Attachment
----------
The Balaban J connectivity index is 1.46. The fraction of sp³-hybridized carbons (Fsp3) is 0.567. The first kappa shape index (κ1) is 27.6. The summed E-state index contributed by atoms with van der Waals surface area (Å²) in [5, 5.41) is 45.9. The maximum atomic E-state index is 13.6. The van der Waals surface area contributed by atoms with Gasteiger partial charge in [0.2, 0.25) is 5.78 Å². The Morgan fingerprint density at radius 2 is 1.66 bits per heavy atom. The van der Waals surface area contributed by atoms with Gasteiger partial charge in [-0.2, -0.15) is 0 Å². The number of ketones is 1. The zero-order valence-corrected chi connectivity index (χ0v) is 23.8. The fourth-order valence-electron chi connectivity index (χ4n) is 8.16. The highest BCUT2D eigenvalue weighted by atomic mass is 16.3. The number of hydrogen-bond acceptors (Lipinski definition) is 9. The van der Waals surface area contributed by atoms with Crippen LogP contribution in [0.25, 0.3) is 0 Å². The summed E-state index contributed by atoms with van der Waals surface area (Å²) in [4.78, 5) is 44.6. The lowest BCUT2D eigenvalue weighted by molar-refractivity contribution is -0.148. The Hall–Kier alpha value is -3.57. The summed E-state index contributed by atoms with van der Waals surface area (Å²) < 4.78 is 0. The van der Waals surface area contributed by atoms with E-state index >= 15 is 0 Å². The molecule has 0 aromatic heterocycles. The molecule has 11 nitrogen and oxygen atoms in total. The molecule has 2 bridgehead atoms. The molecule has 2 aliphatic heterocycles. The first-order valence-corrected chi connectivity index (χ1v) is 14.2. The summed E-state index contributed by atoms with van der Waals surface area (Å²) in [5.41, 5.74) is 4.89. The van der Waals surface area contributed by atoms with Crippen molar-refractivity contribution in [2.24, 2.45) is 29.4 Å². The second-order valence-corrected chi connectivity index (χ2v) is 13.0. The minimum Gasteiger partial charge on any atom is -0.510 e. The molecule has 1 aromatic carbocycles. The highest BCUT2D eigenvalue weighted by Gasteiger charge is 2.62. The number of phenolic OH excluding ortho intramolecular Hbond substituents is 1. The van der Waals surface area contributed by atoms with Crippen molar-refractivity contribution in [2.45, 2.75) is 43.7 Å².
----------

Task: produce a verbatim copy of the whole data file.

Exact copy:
The Balaban J connectivity index is 1.46. The fraction of sp³-hybridized carbons (Fsp3) is 0.567. The first kappa shape index (κ1) is 27.6. The summed E-state index contributed by atoms with van der Waals surface area (Å²) in [5, 5.41) is 45.9. The maximum atomic E-state index is 13.6. The van der Waals surface area contributed by atoms with Gasteiger partial charge in [0.2, 0.25) is 5.78 Å². The Morgan fingerprint density at radius 2 is 1.66 bits per heavy atom. The van der Waals surface area contributed by atoms with Gasteiger partial charge in [-0.2, -0.15) is 0 Å². The number of ketones is 1. The zero-order valence-corrected chi connectivity index (χ0v) is 23.8. The fourth-order valence-electron chi connectivity index (χ4n) is 8.16. The highest BCUT2D eigenvalue weighted by atomic mass is 16.3. The number of hydrogen-bond acceptors (Lipinski definition) is 9. The van der Waals surface area contributed by atoms with Crippen LogP contribution in [0.25, 0.3) is 0 Å². The summed E-state index contributed by atoms with van der Waals surface area (Å²) in [4.78, 5) is 44.6. The lowest BCUT2D eigenvalue weighted by molar-refractivity contribution is -0.148. The Hall–Kier alpha value is -3.57. The summed E-state index contributed by atoms with van der Waals surface area (Å²) < 4.78 is 0. The van der Waals surface area contributed by atoms with E-state index >= 15 is 0 Å². The molecule has 0 aromatic heterocycles. The molecule has 11 nitrogen and oxygen atoms in total. The molecule has 2 bridgehead atoms. The molecule has 2 aliphatic heterocycles. The first-order valence-corrected chi connectivity index (χ1v) is 14.2. The summed E-state index contributed by atoms with van der Waals surface area (Å²) in [5.41, 5.74) is 4.89. The van der Waals surface area contributed by atoms with Crippen molar-refractivity contribution in [2.24, 2.45) is 29.4 Å². The second-order valence-corrected chi connectivity index (χ2v) is 13.0. The minimum Gasteiger partial charge on any atom is -0.510 e. The molecule has 1 aromatic carbocycles. The highest BCUT2D eigenvalue weighted by Gasteiger charge is 2.62. The number of phenolic OH excluding ortho intramolecular Hbond substituents is 1. The van der Waals surface area contributed by atoms with Crippen molar-refractivity contribution in [2.45, 2.75) is 43.7 Å².